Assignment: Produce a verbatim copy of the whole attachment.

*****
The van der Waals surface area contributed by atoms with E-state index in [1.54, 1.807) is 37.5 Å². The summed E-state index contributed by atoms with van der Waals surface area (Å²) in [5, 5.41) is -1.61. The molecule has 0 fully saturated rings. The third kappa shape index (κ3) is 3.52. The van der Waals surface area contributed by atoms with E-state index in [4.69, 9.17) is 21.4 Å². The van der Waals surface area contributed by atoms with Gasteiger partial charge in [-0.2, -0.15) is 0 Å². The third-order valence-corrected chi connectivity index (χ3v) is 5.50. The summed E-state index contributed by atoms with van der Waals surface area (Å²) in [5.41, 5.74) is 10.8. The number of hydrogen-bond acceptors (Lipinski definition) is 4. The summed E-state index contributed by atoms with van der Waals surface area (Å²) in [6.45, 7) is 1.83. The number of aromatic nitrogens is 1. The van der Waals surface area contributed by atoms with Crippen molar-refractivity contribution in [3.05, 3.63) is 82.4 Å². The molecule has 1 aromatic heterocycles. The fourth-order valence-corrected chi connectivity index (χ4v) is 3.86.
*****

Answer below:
The van der Waals surface area contributed by atoms with E-state index in [1.54, 1.807) is 37.5 Å². The summed E-state index contributed by atoms with van der Waals surface area (Å²) in [5, 5.41) is -1.61. The molecule has 0 fully saturated rings. The third kappa shape index (κ3) is 3.52. The van der Waals surface area contributed by atoms with E-state index in [4.69, 9.17) is 21.4 Å². The van der Waals surface area contributed by atoms with Gasteiger partial charge in [-0.2, -0.15) is 0 Å². The third-order valence-corrected chi connectivity index (χ3v) is 5.50. The summed E-state index contributed by atoms with van der Waals surface area (Å²) in [5.41, 5.74) is 10.8. The number of hydrogen-bond acceptors (Lipinski definition) is 4. The summed E-state index contributed by atoms with van der Waals surface area (Å²) in [6.45, 7) is 1.83. The number of aromatic nitrogens is 1. The van der Waals surface area contributed by atoms with Crippen molar-refractivity contribution in [3.05, 3.63) is 82.4 Å². The molecule has 1 aromatic heterocycles. The fourth-order valence-corrected chi connectivity index (χ4v) is 3.86.